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View Full Version : Productive dry fire training AR15/M16 series rifles


Tacman
July 28, 2008, 06:31 AM
I'm currently in Baghdad Iraq runnning the Small Arms Repair Facility at Camp Striker. Yesterday we had a young Army Specialist in the shop talking about his fellow soldier's gun skills. Long story short, he demonstrated no knowledge of trigger reset or other fundlementals of Marksmanship. What I showed him yesterday is what I want to share with all of you. With ammo prices what they are and most shooters not having a range that they can go and "teach" on, this exercise should help.

Sorry that I don't have pictures at this time but I will try to be as clear as possible.

To start with get away from all the ammo. When you dry fire practice you do it far away from any ammo.

Next you will need a boot lace or 3' section of 550 cord.

Check and make sure your rifle is unloaded.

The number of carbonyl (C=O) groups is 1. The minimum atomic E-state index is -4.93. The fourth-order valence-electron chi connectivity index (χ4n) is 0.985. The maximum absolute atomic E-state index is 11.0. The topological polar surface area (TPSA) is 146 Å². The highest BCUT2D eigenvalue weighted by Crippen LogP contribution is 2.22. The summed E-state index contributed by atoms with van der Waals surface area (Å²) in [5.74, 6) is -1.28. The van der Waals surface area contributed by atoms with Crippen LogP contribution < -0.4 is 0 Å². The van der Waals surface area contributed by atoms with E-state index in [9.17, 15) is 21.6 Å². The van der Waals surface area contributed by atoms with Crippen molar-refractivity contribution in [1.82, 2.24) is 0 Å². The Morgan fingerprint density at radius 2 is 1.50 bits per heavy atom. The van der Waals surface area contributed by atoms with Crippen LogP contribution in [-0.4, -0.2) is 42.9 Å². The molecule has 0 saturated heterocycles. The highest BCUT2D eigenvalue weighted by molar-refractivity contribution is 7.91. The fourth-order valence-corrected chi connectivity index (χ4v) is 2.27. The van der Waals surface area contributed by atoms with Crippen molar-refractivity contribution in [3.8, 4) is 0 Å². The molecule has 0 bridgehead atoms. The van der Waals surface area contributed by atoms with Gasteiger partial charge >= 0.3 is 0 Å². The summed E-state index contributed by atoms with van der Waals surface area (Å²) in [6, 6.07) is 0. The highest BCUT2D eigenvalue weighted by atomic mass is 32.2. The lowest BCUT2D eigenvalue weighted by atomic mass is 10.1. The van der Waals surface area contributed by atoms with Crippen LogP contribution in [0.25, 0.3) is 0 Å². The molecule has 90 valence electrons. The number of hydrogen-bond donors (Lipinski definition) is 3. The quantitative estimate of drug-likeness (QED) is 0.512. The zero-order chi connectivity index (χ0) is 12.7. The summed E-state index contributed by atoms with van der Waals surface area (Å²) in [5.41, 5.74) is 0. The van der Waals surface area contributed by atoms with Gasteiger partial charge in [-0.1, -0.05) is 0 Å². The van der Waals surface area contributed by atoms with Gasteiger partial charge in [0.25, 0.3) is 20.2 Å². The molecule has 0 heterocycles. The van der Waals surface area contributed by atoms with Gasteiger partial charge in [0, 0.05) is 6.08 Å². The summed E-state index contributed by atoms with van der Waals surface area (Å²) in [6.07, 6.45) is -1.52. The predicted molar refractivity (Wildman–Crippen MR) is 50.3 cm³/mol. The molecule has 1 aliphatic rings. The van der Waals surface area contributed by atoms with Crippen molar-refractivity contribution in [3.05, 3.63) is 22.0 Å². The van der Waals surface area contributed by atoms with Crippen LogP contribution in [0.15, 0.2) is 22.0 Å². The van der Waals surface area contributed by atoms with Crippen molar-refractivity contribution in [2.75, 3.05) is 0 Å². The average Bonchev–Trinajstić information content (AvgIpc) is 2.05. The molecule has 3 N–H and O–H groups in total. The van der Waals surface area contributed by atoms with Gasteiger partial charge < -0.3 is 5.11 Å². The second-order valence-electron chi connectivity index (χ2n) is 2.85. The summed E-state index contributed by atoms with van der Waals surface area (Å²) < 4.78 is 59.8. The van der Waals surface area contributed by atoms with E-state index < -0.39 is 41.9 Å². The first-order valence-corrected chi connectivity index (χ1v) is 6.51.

Break it open shotgun style and remove the bolt carrier group and charging handle.

Set the charging handle to the side you will not need it till you are done practicing.

Tie a loop into the bootlace by first folding it in half then simply tying a knot leaving about a 6 inch long loop with two, foot long tails.

Loop the bootlace around the bolt key (the elbow that is bolted ontop of the bolt carrier that slides over the gas tube when the bolt is forward). You may have to field stripthe bolt group to do this depending on your choice of cord then reassemble.

Then replace your bolt group without the charging handle making sure the cord is riding up in the charging handle groove.

Replace the pin and get into a good shooting position.

Have your partner hold onto the running ends of the boot lace and find your front sight.

Go through the fundlementals in your head. Finger on the trigger. Slow Steady Squeeze Straight to the rear. Bang!!

When your partner hears the fall of the hammer a quick juerk to the rear resets the rifle, gives a simulated recoil and allows you to follow through with proper trigger control, and reaquiring your target.

With a little practice you can minimize the lag time between the hammer falling and feeling the recoil.

Hope this comes in handy to some of you.